Improve, the food and drink sector skills council, wants to see employers’ own training programmes recognised as part of a new framework governing vocational qualifications across the industry.
It is currently negotiating with employers and training provi-ders on ways to update in-house schemes to make them the basis for National Vocational Qualifications (NVQs) and Scottish Vocational Qualifications (SVQs).
The move follows consultation from Improve with employers on how to make NVQs and SVQs more flexible and more relevant to the workplace. It would mean employers’ own tailor-made in-house training programmes could be used as a basis for universally-recognised qualifications, with government funding on offer for the training they provide.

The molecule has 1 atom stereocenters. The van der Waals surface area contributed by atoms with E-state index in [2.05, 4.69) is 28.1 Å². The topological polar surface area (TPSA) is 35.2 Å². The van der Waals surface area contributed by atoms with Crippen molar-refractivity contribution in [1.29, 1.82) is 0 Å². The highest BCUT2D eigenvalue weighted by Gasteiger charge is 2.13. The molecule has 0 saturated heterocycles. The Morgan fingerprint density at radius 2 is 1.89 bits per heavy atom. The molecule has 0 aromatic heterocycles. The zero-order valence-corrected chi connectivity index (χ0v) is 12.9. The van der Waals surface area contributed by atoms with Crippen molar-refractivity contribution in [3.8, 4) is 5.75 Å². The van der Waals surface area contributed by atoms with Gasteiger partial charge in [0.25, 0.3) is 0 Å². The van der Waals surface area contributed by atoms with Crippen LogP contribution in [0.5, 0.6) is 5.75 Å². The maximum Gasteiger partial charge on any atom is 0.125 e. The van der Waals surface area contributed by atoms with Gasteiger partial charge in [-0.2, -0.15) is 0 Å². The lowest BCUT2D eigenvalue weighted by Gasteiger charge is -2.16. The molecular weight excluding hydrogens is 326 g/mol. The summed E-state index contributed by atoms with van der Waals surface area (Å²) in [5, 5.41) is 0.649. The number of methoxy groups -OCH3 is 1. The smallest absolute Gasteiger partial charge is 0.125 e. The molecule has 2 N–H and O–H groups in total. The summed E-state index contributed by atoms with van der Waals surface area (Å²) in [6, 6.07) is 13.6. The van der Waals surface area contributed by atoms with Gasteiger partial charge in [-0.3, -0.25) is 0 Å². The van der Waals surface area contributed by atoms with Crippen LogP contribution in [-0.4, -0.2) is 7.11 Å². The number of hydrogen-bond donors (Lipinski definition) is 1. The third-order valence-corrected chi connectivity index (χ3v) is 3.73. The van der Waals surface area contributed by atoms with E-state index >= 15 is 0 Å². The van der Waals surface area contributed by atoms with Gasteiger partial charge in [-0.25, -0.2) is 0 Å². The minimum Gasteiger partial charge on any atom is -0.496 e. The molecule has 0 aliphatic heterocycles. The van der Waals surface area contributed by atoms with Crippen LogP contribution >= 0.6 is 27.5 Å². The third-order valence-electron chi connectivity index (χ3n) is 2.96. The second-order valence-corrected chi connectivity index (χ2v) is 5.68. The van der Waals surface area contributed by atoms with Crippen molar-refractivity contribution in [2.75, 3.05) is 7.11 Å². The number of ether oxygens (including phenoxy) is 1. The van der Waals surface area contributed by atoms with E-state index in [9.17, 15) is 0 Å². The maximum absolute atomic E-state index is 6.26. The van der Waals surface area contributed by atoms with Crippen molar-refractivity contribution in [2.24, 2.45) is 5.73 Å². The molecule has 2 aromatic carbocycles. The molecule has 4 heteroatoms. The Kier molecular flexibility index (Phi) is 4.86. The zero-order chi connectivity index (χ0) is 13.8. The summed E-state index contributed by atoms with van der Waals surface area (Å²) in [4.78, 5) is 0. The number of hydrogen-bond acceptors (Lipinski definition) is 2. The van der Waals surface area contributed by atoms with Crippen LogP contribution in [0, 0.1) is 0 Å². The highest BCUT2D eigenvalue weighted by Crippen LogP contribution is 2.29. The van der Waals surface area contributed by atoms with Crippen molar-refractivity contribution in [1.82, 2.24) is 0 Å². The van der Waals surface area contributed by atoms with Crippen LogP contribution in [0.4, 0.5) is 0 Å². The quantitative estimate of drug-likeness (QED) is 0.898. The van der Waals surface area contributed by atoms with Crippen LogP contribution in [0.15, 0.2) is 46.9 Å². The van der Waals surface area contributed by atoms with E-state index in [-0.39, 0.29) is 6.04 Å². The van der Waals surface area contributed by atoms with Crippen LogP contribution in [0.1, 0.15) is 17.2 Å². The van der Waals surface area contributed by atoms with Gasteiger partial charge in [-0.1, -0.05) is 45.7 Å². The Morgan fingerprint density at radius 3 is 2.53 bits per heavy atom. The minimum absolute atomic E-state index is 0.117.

At present, 80% of training within the food and drinks sector occurs in-house, but only 15% leads to an externally accredited qualification. Jack Matthews, chief executive of Improve, said: "In the food and drink industry we have had a rather chaotic situation where dissatisfaction with the structure of vocational qualifications has led to different employers running different training courses in isolation from one another. This has contributed to a perceived shortage of skills that can transfer from job to job, and in some cases has posed a barrier to career progression for employees."